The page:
Are we being taken over incipiently by forces beyond our control?
Your editor was recently taken aback to receive a message from his cooker telling him that it was cold, poor thing. Worse than that, it sought to embarrass him by cheekily copying the message to all the light bulbs, which flickered their disapproval. While trying to get the cooker to understand that energy conservation, while not in use, was key to the human race’s ability to produce more cookers in the long term in a stable global climate. This awkward situation did not improve when your editor, in trying to prove his point, accessed his electricity smart meter. “Dobryy vecher” said the meter as the horrific realisation dawned that Vladimyr Putin and his cyber team were logged into the house through it. It was at this point that your editor comprehended why the fridge had been secretly demanding replacement of the dwindling Vodka stocks and unilaterally ordered another fake case from an on-line supplier in Vladivostok owned, it transpired, by the Kremlin.
We British are stoical. In the face of such shocks we often decide to calm down with a cup of tea. The electric kettle had already anticipated the crisis through the smart watch and although warming up was not reaching the boil. Further investigation found that the kettle was using half of its energy calling the pot black, a furious row ensuing until the television threatened to report them both on the 6 o’clock news. That’s it then, the Internet of Things has arrived. While the techno-wizards of Silicon Valley are loading us up at an exponential rate to ensure that our apps consume profitable bandwidth on our expensive smart phones and tablets, with the illusion that life will be better, some are viewing these phenomena with increasing paranoia. Others might think they are a boon.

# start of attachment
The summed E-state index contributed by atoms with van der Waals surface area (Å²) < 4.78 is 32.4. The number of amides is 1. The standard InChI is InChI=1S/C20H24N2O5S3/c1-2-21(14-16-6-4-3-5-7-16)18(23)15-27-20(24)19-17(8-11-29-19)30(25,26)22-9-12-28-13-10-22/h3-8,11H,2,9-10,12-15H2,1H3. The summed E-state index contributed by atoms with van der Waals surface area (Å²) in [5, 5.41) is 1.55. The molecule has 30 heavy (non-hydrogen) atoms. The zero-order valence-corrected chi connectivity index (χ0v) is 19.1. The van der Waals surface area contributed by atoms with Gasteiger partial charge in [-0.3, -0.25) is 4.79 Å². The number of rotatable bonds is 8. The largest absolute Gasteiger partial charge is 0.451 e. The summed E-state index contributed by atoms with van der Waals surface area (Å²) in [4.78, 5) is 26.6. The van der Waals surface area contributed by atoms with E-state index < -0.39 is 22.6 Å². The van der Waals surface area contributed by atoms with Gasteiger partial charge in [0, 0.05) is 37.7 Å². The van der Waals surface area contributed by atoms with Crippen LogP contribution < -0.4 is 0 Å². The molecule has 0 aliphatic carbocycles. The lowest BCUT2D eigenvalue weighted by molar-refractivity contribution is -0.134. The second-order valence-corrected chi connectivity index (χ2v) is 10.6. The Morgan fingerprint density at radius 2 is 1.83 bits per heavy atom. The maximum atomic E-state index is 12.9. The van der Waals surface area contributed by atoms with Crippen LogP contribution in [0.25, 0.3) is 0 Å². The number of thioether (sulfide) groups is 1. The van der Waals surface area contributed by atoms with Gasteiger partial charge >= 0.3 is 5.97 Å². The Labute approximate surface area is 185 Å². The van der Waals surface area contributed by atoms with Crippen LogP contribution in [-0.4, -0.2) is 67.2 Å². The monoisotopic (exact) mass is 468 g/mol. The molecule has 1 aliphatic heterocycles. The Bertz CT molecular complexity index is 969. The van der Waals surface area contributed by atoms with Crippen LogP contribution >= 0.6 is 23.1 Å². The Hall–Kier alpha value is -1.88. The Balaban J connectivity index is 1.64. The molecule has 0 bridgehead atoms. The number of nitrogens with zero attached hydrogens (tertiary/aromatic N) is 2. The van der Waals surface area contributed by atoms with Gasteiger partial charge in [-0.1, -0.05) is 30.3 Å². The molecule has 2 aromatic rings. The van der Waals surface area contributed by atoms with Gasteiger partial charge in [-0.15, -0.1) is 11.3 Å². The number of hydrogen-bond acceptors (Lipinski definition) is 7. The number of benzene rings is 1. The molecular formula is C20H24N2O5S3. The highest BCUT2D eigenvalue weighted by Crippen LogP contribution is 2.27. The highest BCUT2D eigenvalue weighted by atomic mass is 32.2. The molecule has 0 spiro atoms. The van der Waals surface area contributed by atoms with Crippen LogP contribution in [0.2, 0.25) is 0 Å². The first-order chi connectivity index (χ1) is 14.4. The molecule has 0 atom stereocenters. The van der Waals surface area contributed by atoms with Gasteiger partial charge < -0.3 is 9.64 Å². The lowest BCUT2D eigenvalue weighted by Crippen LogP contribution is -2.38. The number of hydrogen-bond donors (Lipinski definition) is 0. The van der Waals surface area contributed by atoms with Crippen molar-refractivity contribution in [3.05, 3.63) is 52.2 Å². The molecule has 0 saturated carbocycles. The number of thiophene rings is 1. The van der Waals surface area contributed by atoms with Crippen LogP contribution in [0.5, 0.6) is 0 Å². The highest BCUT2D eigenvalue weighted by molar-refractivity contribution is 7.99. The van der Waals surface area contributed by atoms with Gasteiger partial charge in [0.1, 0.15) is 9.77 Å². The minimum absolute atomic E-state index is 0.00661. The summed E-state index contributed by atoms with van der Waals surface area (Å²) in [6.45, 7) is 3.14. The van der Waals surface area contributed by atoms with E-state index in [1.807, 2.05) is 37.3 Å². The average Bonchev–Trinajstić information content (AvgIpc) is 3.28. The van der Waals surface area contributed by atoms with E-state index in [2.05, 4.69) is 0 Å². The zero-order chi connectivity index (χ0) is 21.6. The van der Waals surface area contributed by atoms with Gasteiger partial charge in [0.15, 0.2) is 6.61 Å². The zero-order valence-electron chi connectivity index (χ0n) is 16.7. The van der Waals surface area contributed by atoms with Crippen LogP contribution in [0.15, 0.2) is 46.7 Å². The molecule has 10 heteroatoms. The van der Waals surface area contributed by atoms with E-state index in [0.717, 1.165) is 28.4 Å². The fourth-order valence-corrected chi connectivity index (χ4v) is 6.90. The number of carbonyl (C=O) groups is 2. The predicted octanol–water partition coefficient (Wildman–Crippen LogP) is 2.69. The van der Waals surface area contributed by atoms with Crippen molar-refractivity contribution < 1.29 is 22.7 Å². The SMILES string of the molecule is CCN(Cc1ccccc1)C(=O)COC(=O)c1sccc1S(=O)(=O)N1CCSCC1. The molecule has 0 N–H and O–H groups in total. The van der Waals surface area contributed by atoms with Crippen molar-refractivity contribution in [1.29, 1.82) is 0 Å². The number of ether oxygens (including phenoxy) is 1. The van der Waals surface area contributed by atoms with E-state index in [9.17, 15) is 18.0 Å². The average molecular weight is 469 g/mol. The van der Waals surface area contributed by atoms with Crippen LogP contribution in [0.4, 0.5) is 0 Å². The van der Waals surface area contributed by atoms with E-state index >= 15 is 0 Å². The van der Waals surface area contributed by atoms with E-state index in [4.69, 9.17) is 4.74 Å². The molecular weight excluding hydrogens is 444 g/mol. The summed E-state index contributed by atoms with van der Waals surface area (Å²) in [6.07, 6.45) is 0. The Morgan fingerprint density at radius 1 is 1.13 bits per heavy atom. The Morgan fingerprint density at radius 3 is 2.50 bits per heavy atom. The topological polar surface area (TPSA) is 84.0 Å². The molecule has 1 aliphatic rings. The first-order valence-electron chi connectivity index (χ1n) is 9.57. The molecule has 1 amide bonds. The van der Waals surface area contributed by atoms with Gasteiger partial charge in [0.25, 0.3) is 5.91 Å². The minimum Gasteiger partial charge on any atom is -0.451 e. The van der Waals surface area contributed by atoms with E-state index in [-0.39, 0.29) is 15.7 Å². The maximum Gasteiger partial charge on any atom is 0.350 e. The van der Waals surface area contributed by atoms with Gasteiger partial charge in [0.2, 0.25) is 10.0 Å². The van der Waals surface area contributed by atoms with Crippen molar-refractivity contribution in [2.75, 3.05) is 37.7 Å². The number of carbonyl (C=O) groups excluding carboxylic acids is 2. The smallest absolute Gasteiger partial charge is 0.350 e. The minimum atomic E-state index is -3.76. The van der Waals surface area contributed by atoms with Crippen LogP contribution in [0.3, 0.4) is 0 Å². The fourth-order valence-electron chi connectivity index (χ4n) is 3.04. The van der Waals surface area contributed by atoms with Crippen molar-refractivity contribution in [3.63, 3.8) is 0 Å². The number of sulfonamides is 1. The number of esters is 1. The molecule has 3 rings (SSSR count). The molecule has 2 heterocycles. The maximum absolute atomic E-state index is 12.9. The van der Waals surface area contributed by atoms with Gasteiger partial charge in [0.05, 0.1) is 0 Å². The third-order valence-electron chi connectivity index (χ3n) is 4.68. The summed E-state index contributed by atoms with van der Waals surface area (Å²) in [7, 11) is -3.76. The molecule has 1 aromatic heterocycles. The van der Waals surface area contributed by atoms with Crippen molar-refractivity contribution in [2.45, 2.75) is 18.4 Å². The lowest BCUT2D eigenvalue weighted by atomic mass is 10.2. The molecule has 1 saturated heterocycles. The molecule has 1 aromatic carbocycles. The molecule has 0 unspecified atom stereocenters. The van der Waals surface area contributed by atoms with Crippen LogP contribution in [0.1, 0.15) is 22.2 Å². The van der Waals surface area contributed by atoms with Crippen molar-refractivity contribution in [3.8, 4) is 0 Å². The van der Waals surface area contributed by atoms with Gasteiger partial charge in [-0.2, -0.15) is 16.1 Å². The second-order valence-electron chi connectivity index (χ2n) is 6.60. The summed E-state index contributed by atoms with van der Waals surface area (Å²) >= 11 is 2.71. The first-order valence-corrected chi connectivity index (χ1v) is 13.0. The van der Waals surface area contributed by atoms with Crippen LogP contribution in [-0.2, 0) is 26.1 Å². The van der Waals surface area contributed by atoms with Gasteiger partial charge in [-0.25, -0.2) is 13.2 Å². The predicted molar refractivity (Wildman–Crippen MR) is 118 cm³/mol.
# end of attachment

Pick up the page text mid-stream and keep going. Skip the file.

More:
Oh well, must go. The Fitbit has just nudged your editor that it’s been 36 hours since he had a jog, so it’s off to the park in his self-driving car to collect another couple of speeding fines from the synchronised cameras en route. At least the fines will be automatically collected directly from his bank account while the local authority giggles menacingly in the background.
As spring will shortly be in the air after a long cool winter, how good it must be for the residents around ‘The Land South of Hilarion’ to find, after seven tedious years, the clean green fields (almost) returning to the peaceful pastures they should always have been. For obvious reasons, this magazine has avoided poking sticks at the illicit invaders who caused so much offense and such high costs. We may hope that it will not occur here again.